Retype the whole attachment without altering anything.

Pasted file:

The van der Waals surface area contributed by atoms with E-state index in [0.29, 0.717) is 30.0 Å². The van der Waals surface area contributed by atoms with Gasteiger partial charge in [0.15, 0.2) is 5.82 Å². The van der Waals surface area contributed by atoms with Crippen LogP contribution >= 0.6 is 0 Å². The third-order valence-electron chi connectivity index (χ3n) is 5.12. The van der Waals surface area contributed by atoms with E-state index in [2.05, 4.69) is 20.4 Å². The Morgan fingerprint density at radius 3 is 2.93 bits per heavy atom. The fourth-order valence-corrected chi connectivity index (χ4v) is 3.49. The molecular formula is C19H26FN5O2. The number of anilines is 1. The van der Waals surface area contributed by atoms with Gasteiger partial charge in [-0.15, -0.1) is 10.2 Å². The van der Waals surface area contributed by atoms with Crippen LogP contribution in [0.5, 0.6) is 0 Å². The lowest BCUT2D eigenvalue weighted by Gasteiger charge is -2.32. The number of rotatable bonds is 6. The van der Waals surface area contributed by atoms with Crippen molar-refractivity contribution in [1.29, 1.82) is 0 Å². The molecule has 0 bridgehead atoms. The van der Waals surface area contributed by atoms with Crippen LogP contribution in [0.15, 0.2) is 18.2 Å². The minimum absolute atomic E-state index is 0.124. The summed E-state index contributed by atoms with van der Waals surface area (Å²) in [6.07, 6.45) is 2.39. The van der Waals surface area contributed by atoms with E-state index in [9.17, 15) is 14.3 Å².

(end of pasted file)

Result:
The van der Waals surface area contributed by atoms with E-state index in [0.29, 0.717) is 30.0 Å². The van der Waals surface area contributed by atoms with Gasteiger partial charge in [0.15, 0.2) is 5.82 Å². The van der Waals surface area contributed by atoms with Crippen LogP contribution >= 0.6 is 0 Å². The third-order valence-electron chi connectivity index (χ3n) is 5.12. The van der Waals surface area contributed by atoms with E-state index in [2.05, 4.69) is 20.4 Å². The Morgan fingerprint density at radius 3 is 2.93 bits per heavy atom. The fourth-order valence-corrected chi connectivity index (χ4v) is 3.49. The molecular formula is C19H26FN5O2. The number of anilines is 1. The van der Waals surface area contributed by atoms with Gasteiger partial charge in [-0.15, -0.1) is 10.2 Å². The van der Waals surface area contributed by atoms with Crippen LogP contribution in [0.5, 0.6) is 0 Å². The lowest BCUT2D eigenvalue weighted by Gasteiger charge is -2.32. The number of rotatable bonds is 6. The van der Waals surface area contributed by atoms with Crippen molar-refractivity contribution in [1.29, 1.82) is 0 Å². The molecule has 0 bridgehead atoms. The van der Waals surface area contributed by atoms with Crippen LogP contribution in [0.15, 0.2) is 18.2 Å². The minimum absolute atomic E-state index is 0.124. The summed E-state index contributed by atoms with van der Waals surface area (Å²) in [6.07, 6.45) is 2.39. The van der Waals surface area contributed by atoms with E-state index in [9.17, 15) is 14.3 Å².